HOWTO: Run Proxmox 6.3 under VMware ESXi with networked guest instances

Wednesday, December 23rd, 2020 at 3:22 am | 337 views | trackback url

One of my machines in my production homelab is an ESXi server, a long-toothed upgrade from the 5.x days.

I keep a lot of legacy VMs and copies of every version of Ubuntu, Fedora, Slackware, Debian, CentOS and hundreds of other VMs on it. It’s invaluable to be able to spin up a test machine on any OS, any capacity, within seconds.

Recently, the need to ramp up fast on Proxmox has come to the front of my priority list for work and specific customer needs. I don’t have spare, baremetal hardware to install Proxmox natively, so I have to spin it up under my existing VMware environment as a guest.

The problem here, is that running one hypervisor under another hypervisor as a guest, requires some specific preparations, so that the networking of the nested guest, will have its packets correctly and cleanly routed through the parent host’s physical network interfaces.

Read on for how to configure this in your own environment!

VMware ESXi

In VMware ESXi, there are a few settings that you need to adjust, to enable “Promiscuous Mode”, “Forged Transmits” and “MAC Changes”. These are found under the “VM Network” section of your ESXi web-ui:

Once you’ve made these changes, you need to restart your VMware host in order to enable them for newly-created VMs under that host.

VMware Workstation

If you’re running VMware Workstation instead of ESXi, you need to make sure your ‘vmnet’ devices in /dev/ have the correct permissions to permit enabling promiscuous mode. You can do that with a quick chmod 0777 /dev/vmnet* or you can adjust the VMware init script that creates these nodes. Normally these would be adjusted in ‘udev’ rules, but those rules are run before the VMware startup, so changes are overwritten by VMware’s own automation.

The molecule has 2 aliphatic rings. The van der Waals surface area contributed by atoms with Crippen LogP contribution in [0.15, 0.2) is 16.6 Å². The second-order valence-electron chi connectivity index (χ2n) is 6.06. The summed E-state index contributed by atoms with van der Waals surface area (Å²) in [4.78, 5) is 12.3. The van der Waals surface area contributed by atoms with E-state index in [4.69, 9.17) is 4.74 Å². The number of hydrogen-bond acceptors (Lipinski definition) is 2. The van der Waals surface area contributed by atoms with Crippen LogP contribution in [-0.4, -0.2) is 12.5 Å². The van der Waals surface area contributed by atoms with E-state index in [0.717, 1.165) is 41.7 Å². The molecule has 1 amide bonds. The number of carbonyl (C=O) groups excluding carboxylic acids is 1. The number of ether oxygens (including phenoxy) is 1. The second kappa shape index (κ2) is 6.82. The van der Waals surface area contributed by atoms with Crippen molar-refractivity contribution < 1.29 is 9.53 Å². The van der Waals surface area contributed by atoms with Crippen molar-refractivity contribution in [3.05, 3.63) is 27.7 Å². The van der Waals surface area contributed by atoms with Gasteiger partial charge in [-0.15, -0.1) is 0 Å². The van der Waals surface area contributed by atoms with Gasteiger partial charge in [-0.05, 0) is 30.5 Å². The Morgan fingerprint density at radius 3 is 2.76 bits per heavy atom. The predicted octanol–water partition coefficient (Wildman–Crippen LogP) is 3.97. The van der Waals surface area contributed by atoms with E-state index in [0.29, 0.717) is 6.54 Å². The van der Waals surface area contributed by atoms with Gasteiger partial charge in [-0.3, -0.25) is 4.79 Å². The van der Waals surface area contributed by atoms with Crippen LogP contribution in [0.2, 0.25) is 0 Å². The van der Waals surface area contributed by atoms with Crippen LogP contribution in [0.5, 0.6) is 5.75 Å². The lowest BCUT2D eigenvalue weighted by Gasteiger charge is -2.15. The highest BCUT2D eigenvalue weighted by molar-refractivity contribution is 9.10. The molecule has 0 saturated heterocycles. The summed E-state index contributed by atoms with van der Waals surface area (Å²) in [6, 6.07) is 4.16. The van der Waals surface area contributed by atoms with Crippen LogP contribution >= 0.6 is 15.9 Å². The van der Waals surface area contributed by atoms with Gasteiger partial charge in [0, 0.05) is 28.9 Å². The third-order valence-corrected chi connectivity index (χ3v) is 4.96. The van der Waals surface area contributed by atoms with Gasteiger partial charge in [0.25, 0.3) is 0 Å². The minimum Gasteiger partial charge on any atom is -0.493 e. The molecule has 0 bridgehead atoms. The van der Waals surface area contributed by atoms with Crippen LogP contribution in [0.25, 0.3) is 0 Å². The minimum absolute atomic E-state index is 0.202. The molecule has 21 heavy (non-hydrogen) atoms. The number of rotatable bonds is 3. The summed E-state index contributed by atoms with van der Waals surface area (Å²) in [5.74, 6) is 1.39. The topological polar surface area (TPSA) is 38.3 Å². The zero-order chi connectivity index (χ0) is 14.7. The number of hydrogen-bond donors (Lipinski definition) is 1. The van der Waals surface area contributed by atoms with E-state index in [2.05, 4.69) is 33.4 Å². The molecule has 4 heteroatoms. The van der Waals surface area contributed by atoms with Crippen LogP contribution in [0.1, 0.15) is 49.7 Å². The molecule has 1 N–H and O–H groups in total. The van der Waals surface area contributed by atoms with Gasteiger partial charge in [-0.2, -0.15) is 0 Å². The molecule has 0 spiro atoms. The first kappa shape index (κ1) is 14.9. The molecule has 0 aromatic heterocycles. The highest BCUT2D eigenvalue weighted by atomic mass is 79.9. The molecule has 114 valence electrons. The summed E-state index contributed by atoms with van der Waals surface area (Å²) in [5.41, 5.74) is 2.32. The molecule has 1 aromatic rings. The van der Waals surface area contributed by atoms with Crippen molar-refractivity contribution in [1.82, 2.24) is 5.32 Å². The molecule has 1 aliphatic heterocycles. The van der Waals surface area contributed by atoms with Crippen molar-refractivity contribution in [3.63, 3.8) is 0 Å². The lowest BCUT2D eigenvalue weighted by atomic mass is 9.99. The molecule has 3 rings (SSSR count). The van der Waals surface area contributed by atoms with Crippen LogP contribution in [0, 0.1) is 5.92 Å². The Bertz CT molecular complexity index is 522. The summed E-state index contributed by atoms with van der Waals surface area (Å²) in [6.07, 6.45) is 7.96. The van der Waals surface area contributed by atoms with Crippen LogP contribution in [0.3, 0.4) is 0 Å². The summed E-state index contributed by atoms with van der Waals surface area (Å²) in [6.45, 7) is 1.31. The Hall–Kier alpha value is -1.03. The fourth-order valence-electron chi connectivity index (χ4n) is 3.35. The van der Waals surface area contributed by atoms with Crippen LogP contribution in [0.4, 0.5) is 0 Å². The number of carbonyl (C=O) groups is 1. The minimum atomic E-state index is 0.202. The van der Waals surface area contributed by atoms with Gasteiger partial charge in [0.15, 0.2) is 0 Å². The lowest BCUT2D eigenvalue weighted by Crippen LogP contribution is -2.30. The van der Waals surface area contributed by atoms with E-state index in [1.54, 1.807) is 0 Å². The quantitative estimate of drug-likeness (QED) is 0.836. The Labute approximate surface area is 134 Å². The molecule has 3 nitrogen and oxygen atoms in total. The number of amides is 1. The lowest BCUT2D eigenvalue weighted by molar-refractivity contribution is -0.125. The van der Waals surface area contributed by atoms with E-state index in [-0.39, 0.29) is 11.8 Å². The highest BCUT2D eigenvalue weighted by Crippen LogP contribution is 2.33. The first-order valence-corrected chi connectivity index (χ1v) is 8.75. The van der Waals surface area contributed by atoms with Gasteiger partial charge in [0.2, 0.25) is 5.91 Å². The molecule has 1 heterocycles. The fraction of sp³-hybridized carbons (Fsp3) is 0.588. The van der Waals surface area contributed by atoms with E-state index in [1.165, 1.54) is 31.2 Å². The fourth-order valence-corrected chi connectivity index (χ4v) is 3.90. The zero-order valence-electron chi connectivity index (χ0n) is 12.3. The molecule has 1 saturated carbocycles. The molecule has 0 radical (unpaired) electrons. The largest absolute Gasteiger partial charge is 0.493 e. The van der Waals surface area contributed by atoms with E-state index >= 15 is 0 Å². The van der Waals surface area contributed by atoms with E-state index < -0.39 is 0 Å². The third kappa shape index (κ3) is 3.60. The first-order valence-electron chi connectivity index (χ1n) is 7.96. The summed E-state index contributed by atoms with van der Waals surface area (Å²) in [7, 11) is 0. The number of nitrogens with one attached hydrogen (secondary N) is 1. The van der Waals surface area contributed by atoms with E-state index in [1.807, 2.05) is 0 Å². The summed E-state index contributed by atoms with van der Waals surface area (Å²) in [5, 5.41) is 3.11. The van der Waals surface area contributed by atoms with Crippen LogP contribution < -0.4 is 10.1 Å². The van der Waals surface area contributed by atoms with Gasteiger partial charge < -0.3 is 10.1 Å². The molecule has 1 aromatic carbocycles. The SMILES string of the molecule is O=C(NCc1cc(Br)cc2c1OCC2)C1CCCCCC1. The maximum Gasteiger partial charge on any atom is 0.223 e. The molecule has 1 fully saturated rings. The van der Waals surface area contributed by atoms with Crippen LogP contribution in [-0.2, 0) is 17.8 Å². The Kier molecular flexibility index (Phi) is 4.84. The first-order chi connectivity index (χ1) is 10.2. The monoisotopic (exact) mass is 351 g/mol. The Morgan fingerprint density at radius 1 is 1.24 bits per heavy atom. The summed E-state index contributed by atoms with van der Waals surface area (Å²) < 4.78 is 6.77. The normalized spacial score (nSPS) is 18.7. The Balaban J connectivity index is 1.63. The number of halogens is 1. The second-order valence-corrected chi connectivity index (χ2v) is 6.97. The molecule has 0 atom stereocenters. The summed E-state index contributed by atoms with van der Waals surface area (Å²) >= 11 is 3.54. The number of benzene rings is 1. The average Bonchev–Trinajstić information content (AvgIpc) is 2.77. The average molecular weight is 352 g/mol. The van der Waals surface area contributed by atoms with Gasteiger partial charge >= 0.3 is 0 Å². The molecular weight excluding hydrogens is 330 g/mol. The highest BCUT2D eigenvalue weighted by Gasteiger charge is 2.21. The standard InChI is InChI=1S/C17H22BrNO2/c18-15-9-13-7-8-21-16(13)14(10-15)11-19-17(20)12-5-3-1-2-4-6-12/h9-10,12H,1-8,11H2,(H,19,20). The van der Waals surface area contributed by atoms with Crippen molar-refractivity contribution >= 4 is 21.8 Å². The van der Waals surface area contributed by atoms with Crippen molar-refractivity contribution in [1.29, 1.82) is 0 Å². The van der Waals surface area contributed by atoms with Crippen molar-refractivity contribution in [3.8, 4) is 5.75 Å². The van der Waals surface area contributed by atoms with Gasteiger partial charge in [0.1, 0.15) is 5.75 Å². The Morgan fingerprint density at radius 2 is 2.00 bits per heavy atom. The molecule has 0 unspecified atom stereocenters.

In /etc/init.d/vmware, make the following adjustment:

vmwareStartVmnet() {
   vmwareLoadModule $vnet
   "$BINDIR"/vmware-networks --start >> $VNETLIB_LOG 2>&1
   chmod 666 /dev/vmnet* # Add this line
}

Now that you have your host hypervisor configured to support nested guest hypervisors, let’s proceed with the Proxmox installation.

Download the most-recent Proxmox ISO image and create a new VM in your VMware environment (ESXi or Workstation). Make sure to give your newly created VM enough resources to be able to launch its own VMs. I created a VM with 32GB RAM and 2TB of storage, configured as a ZFS RAIDZ-3 array (5 x 400GB disks). That configuration looks like this:

When you create your Proxmox VM, you need to go into the CPU settings, and ensure that you’ve enabled the VxT extensions to allow virtualization. Those are simple checkboxes in the VMware UI:

Proceed with the rest of the Proxmox installation with whatever customizations and configuration you need for your environment. I took most of the defaults. There is nothing in the Proxmox installation that you need to adjust just yet, to accommodate being a nested hypervisor.

Updating Proxmox to Current with the No Subscription Repository

If you’re doing this with the free (unlicensed) version of Proxmox, you’ll need to make a few adjustments to the package repositories and update your host to all current packages.

To do that, we’ll edit /etc/apt/sources.list.d/pve-enterprise.list so that it looks like this, after the modifications. All we’re doing is commenting out the first line (used by licensed, enterprise users) and add the second line: